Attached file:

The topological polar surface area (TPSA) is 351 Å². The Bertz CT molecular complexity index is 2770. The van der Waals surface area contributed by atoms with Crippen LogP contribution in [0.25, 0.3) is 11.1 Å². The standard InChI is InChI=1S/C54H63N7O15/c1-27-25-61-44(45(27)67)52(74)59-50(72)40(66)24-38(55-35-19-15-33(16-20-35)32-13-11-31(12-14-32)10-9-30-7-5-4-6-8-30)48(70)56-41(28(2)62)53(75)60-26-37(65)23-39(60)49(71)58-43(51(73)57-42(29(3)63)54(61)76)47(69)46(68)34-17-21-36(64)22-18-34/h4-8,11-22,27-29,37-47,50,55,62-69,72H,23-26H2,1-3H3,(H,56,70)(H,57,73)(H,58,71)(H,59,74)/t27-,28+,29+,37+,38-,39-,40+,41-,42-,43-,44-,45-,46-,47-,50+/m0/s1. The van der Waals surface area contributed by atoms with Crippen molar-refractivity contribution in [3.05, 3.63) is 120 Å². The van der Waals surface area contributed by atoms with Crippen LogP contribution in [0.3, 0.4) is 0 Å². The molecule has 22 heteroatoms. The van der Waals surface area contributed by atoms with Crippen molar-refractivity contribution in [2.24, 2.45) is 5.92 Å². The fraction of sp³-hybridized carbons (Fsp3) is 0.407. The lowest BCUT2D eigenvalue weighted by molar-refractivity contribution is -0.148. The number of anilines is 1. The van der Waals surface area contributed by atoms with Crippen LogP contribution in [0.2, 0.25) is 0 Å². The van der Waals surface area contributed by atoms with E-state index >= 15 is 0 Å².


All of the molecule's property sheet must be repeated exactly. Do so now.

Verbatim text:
The topological polar surface area (TPSA) is 351 Å². The Bertz CT molecular complexity index is 2770. The van der Waals surface area contributed by atoms with Crippen LogP contribution in [0.25, 0.3) is 11.1 Å². The standard InChI is InChI=1S/C54H63N7O15/c1-27-25-61-44(45(27)67)52(74)59-50(72)40(66)24-38(55-35-19-15-33(16-20-35)32-13-11-31(12-14-32)10-9-30-7-5-4-6-8-30)48(70)56-41(28(2)62)53(75)60-26-37(65)23-39(60)49(71)58-43(51(73)57-42(29(3)63)54(61)76)47(69)46(68)34-17-21-36(64)22-18-34/h4-8,11-22,27-29,37-47,50,55,62-69,72H,23-26H2,1-3H3,(H,56,70)(H,57,73)(H,58,71)(H,59,74)/t27-,28+,29+,37+,38-,39-,40+,41-,42-,43-,44-,45-,46-,47-,50+/m0/s1. The van der Waals surface area contributed by atoms with Crippen molar-refractivity contribution in [3.05, 3.63) is 120 Å². The van der Waals surface area contributed by atoms with Crippen LogP contribution in [0.3, 0.4) is 0 Å². The molecule has 22 heteroatoms. The van der Waals surface area contributed by atoms with Crippen molar-refractivity contribution in [2.24, 2.45) is 5.92 Å². The fraction of sp³-hybridized carbons (Fsp3) is 0.407. The lowest BCUT2D eigenvalue weighted by molar-refractivity contribution is -0.148. The number of anilines is 1. The van der Waals surface area contributed by atoms with Crippen LogP contribution in [0.2, 0.25) is 0 Å². The van der Waals surface area contributed by atoms with E-state index >= 15 is 0 Å².